Public Art and Urban Design Trail

​​Discover Western Australia’s unique Public Art and Urban Design projects on your next journey with our map.

We have commissioned Public Art / Urban Design on a number of transport infrastructure projects. These artworks contribute to Western Australia’s unique culture and environment, improve way-finding and enhance the travel experience for all road users.

In celebration of these artworks, their artists, and the communities who helped create them, we have designed this interactive map to guide you to each Public Art / Urban Design location.

So whether you call WA home or you’re just passing through, take time to discover some of our inspirational Public Art / Urban Design on your next journey.

This page will be updated with new artwork as projects are completed, so be sure to check back regularly.

For further information about Main Roads' Public Art / Urban Design, please email us.

Image: Public Art Google Map large.JPG
Click image to go to Public Art  / Urban Design Trail map

Image: Public Art Ferriswheel thumbnail Image: Public Art Murdoch Drive thumbnail Image: Public Art Sundial thumbnail


Artist: Gary Aitken

Inspired by the iconic Mandurah ferris wheel, this sculpture comprises floating circles with circular perforations that interact with light to create shadows that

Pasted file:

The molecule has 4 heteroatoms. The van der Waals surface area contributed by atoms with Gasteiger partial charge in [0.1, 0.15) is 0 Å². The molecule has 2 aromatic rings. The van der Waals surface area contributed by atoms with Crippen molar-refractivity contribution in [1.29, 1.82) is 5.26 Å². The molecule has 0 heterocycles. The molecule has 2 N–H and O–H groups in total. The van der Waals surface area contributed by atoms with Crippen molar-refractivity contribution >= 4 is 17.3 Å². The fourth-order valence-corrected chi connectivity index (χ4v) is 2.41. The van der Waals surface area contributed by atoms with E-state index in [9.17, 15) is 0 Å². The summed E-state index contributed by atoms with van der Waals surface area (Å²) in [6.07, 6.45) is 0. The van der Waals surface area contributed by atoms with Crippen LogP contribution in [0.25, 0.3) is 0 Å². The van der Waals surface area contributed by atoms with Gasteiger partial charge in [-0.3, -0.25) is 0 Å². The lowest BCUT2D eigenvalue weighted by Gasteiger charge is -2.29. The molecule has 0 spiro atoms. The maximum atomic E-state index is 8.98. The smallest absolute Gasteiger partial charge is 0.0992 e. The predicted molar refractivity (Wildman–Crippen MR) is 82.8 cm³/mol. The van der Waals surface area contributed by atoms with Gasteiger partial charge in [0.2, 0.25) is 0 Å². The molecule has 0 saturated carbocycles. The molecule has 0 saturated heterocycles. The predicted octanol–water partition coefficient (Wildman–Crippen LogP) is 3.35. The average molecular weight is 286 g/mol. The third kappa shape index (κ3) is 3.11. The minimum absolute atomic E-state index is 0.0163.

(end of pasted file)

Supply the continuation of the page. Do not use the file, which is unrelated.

continuously transform the artwork.

The orange and blue colours of the sculpture refer to the sun, water and sky. This colour scheme also creates a visual synergy with the painted retaining
walls, which include a similar palette.

This piece is located on the western side of the interchange and serves as a way finding device from the freeway to the Mandjoogoordap Road.


Artist: Rick Vermey

The artwork consists of two panels - one on the north-east corner of Murdoch Drive and another outside the Murdoch Hospice. The graphically pic-perforated corten steel sheet-metal panels represent a selection of birds, animals, insects and plant species found in the nearby Quenda Wetland environment.

Movement is created as the positioning of the birds seemingly shows them ‘in flight’. Corten steel was chosen for its raw, natural finish, linking it with the natural textures and colours of the adjacent bushland by oxidising to a reddish colour.

Sun Mandala

Artist: Gary Aitken

This applied relief sculptural artwork is inspired by the Mandurah sunset and is based on a geometric mandala design that radiates out from the centre of a two hundred metre long coloured concrete retaining wall.

The wall is located adjacent to a painted artwork on Gordon Road Bridge which has a complementary theme.
Modified: 04 Jan 2017